3 WFP/EB.2/2018/7-D/Add.1 3 Recommendation 1: National safety net programme WFP should provide technical leadership in developing and piloting a national safety net programme Somali Safety Net Programme for addressing chronic, seasonal and acute needs: a) Partner with both humanitarian and development donors. b) Consult closely with federal and state authorities on the design of the programme from the outset. Management recognizes the opportunity that WFP has to provide technical leadership in the areas of its expertise during the ongoing collaboration among the Government, United Nations agencies, non-governmental organizations, donors, international institutions and other stakeholders on developing a national social protection policy and subsequently a safety net programme in Somalia. a) and b) In partnership with the United Nations Children s Fund (UNICEF), WFP is providing the Government with technical support in the development of a national social protection policy and framework that includes the framework for a national safety net programme. During preparation of the policy, all stakeholders including Somalia s federal and state governments, Member States in the region, humanitarian- and development-focused donors, non-governmental organizations, United Nations agencies and consortia are being consulted. The social protection policy and framework must be in place prior to development of a national safety net programme. WFP will also be a major participant in discussions with the Government, donors and other humanitarian and development stakeholders on the piloting of a national social safety net, setting standards, testing methodologies and evaluating progress with a view to establishing the most effective social safety net system possible. Experience with WFP s shock-responsive urban social safety net, which will be expanded under the ICSP, is contributing to the preparatory learning and work at the national level in this process. During discussions on the ICSP, several humanitarian-focused donors expressed interest in supporting the urban safety net programme, and WFP is endeavouring to engage development-focused donors as a way of fostering interest and partnerships. Following an initial phase of implementing an urban social safety net in 2018, WFP will reflect on the lessons learned in consultation with the Government and will engage with donors during the further design and expansion of the programme under the ICSP. December 2020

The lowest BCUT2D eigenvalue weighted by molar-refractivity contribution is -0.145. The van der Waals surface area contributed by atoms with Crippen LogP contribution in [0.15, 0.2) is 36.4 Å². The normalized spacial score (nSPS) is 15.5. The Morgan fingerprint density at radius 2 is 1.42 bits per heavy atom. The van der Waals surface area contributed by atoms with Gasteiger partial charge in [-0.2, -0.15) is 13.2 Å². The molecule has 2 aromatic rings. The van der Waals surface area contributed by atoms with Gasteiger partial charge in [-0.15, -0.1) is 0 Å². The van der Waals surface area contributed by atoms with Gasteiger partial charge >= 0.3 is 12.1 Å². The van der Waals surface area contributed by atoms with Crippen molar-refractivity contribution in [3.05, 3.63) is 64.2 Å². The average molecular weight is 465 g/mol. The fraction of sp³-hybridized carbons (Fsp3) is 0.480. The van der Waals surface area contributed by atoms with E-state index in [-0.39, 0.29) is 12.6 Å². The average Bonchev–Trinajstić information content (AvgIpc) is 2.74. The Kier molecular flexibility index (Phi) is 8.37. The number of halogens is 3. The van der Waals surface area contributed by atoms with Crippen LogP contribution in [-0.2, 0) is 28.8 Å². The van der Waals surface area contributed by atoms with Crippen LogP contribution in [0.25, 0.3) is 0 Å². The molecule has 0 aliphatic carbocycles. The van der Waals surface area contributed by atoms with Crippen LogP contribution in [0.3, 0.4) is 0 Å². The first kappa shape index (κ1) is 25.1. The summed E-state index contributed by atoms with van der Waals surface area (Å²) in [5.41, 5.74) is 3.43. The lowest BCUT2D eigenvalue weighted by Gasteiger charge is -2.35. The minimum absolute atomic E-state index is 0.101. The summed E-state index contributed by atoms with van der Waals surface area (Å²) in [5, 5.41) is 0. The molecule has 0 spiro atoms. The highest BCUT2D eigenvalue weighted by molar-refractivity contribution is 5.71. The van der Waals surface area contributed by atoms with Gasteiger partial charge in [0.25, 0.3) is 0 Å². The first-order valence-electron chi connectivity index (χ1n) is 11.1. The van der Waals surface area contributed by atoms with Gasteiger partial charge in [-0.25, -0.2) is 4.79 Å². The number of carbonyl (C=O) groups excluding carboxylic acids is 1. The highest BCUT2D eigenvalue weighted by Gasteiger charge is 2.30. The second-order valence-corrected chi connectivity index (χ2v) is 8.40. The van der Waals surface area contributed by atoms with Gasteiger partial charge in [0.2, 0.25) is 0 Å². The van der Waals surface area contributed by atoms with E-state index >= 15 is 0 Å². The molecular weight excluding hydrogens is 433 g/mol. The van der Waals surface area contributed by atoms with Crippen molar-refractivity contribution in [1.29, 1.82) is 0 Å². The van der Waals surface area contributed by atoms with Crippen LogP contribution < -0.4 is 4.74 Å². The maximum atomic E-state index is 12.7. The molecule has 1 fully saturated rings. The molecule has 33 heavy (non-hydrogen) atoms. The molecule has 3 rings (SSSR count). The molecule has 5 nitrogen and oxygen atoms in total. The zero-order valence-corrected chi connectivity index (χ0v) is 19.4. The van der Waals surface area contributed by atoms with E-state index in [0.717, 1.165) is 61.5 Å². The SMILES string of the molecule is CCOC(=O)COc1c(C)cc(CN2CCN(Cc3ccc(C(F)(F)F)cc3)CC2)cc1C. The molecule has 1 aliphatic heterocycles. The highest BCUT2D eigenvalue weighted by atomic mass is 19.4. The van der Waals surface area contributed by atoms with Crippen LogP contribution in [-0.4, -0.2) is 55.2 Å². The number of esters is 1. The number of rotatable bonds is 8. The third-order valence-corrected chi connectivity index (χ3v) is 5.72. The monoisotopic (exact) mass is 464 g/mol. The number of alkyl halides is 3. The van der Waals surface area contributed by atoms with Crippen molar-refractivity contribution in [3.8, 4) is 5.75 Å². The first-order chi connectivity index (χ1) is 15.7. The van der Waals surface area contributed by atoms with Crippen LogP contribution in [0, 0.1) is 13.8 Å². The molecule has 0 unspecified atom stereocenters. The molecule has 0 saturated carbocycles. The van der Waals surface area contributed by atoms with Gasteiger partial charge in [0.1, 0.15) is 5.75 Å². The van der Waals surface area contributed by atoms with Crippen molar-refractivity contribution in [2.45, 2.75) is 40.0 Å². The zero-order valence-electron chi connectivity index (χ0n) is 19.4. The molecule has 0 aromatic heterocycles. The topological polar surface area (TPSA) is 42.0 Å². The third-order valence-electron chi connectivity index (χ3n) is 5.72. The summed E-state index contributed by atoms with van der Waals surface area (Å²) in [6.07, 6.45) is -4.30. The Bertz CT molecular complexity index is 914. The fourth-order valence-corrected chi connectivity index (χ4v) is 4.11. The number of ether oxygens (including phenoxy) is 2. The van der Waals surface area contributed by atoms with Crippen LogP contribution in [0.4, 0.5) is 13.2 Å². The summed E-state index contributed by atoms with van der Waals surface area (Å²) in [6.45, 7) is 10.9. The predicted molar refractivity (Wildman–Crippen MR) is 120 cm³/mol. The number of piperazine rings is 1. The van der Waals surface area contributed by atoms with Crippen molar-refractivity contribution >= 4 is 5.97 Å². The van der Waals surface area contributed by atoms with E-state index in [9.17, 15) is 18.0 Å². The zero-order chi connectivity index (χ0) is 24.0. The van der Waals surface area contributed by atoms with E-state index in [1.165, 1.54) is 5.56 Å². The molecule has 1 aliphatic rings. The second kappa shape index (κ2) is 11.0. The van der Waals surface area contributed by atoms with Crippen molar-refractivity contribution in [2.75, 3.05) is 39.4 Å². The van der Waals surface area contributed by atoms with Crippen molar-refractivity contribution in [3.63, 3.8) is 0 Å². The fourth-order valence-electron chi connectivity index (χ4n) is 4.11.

4 WFP/EB.2/2018/7-D/Add.1 4 c) Draw on experiences from other safety net programmes in the region in order to inform the design. d) Establish a single registry for beneficiaries, based on the interoperability of established systems. e) Ensure that mobile cash is used as a delivery modality. c) Before the start of consultations on the social protection policy, the country office carried out a thorough desk review, which examined the composition of similar policies in the region and globally. During the design and implementation of the policy the country office will continue to work with the regional bureau in Nairobi in order to draw on relevant regional and global experiences with safety net programmes. d) As part of ongoing initiatives in the development of voter registration and digital identification, led by the Government and supported by United Nations agencies and the World Bank, WFP will use its expertise to support work aimed at establishing a single national registry, collaborating with major stakeholders in order to ensure that the registry is developed and used effectively. WFP will also engage in discussions and promote efforts to enable interoperability among established systems (with due consideration of data protection issues), drawing on its experience in scaling up its corporate digital beneficiary and transfer management system, SCOPE, with partners. e) WFP s protocols for cash-based transfers in Somalia require that recipients identity documents be verified in order to guarantee that the intended beneficiaries receive the transfers on redemption. In October 2017, the Government passed a telecommunications act requiring telecommunication companies to register all SIM cardholders by verifying their identification documents. Although the verification process has commenced, it has not yet reached the national level. WFP will continue to use the most appropriate transfer delivery options and will investigate the possibility of using mobile cash, with due consideration of risks and dependent on the progress made in strengthening the regulatory environment for mobile telecommunications in Somalia. December 2020 December 2021